RNA foci zebrafish embryos injected with GFP(CUG)91 mRNA and DNA

RNA foci are a pathological hallmark of DM1 in affected tissues and accumulate predominantly in terminally differentiated cells. The formation of these foci is thought to occur peri-transcriptionally, with accumulation of the foci and associated RNA-binding proteins (such as MBNL) into pre-splicosomal SC35-positive complexes (Smith et al., 2007). However, exogenously introduced in vitro transcribed RNA containing an expanded CUG repeat probably gains access to the nucleus during cellular division and might not interact directly with the pre-splicosomal complex. We therefore evaluated the localization of CUG RNA and whether foci form in this model. Using 2-O-methyl Cy5-labeled (CAG)6 oligonucleotide probes, we performed in situ hybridization in GFP mRNA- or GFP(CUG)91 mRNA-injected zebrafish at 6, 24 and 48 hpf. At 6 hpf, nuclear RNA foci were seen in GFP-positive cells from both GFP(CUG)11 and GFP(CUG)91 mRNA-injected embryos but not GFP mRNA-injected embryos (Fig. 3A,B; supplementary material Fig. S2). In addition, in GFP(CUG)91 mRNA-injected embryos, CUG RNA was detected diffusely in the nucleus and cytoplasm at 6 hpf, significantly above the background level seen in embryos injected with GFP mRNA (Fig. 3B, inset). At 24 or 48 hpf, no nuclear foci were seen in GFP(CUG)91 mRNA-injected embryos, but cytoplasmic and nuclear RNA was still visible in dissociated myofibers (Fig. 3C; supplementary material Fig. S2). In contrast, in GFP(CUG)91 DNA-injected embryos, which exhibit chimeric GFP expression in muscle and other tissues, RNA foci were readily observed in GFP-positive dissociated myofibers derived at 48 hpf (Fig. 3C). These data suggest that nuclear CUG RNA foci can form with delivery of exogenously transcribed GFP(CUG)91 mRNA. However, the formation of these foci might be less efficient and, once formed, they could be less stable than foci generated by CUG repeats transcribed in vivo.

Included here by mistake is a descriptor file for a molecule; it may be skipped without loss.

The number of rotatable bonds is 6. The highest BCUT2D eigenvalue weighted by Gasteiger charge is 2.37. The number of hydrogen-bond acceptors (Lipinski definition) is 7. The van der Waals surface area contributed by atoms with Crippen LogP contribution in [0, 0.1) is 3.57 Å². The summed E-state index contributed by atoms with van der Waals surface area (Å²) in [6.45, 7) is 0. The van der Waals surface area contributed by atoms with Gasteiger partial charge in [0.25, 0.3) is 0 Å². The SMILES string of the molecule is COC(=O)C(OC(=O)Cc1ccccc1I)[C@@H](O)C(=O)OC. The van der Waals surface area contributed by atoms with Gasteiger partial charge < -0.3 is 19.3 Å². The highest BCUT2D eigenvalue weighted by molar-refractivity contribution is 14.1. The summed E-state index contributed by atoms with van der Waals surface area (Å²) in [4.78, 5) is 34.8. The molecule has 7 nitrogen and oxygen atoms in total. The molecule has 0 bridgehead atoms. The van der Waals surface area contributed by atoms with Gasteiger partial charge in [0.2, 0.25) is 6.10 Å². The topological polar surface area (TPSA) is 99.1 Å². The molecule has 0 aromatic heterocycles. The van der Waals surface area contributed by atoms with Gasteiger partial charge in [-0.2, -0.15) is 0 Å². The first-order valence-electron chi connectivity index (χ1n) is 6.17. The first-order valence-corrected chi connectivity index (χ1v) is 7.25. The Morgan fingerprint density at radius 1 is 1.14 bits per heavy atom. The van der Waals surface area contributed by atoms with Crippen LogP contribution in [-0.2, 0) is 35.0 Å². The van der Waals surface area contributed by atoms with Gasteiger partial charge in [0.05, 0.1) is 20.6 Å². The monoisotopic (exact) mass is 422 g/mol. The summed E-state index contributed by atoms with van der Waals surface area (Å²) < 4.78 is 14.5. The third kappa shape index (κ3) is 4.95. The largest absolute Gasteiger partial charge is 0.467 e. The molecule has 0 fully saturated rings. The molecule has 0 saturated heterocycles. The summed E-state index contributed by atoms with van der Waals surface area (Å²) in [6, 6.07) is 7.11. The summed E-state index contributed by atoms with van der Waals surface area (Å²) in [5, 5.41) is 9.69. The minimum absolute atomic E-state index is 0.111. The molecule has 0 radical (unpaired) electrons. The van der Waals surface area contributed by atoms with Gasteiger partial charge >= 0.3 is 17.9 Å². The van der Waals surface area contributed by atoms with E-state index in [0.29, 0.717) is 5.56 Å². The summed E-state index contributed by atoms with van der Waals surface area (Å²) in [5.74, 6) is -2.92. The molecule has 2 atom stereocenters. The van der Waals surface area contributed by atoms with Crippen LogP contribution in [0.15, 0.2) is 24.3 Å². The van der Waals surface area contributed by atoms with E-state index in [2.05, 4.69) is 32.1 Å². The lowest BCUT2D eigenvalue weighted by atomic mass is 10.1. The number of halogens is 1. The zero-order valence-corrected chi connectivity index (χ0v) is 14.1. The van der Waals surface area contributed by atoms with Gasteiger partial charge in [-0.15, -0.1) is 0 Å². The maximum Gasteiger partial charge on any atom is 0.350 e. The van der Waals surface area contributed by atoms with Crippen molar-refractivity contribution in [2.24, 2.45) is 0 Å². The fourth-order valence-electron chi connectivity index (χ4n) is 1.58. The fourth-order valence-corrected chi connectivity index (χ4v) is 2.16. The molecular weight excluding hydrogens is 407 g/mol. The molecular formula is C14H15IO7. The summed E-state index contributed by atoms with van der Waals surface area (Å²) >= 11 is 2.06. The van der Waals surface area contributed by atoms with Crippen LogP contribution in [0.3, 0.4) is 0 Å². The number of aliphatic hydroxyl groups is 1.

Fig. 3

RNA foci formation in GFP(CUG)91 mRNA-injected embryos. (A) In situ hybridization using a Cy5–2-O-methyl (CAG)5 RNA probe in GFP mRNA-injected embryos at 6 hpf. There was significant GFP visible in all the cells (not shown) but no foci. (B) In situ hybridization using a Cy5–2-O-methyl (CAG)5 RNA probe in GFP(CUG)91 mRNA-injected embryos at 6 hpf. Foci were readily visible in many nuclei. In addition, there was significant diffuse nuclear and cytoplasmic Cy5 signal above that seen in GFP mRNA-injected embryos (inset). (C) Dissociated myofibers from GFP(CUG)91 mRNA-injected embryos isolated at 48 hpf. Nuclear RNA foci were rarely seen, but RNA was still present diffusely in the cytoplasm and (to a lesser degree) the nucleus. (D) Dissociated myofibers from GFP(CUG)91 DNA-injected embryos isolated at 48 hpf. Nuclear RNA foci were readily visible in GFP-positive myofibers, with very little visible diffusely in the nucleus or cytoplasm. Scale bars: 20 μm.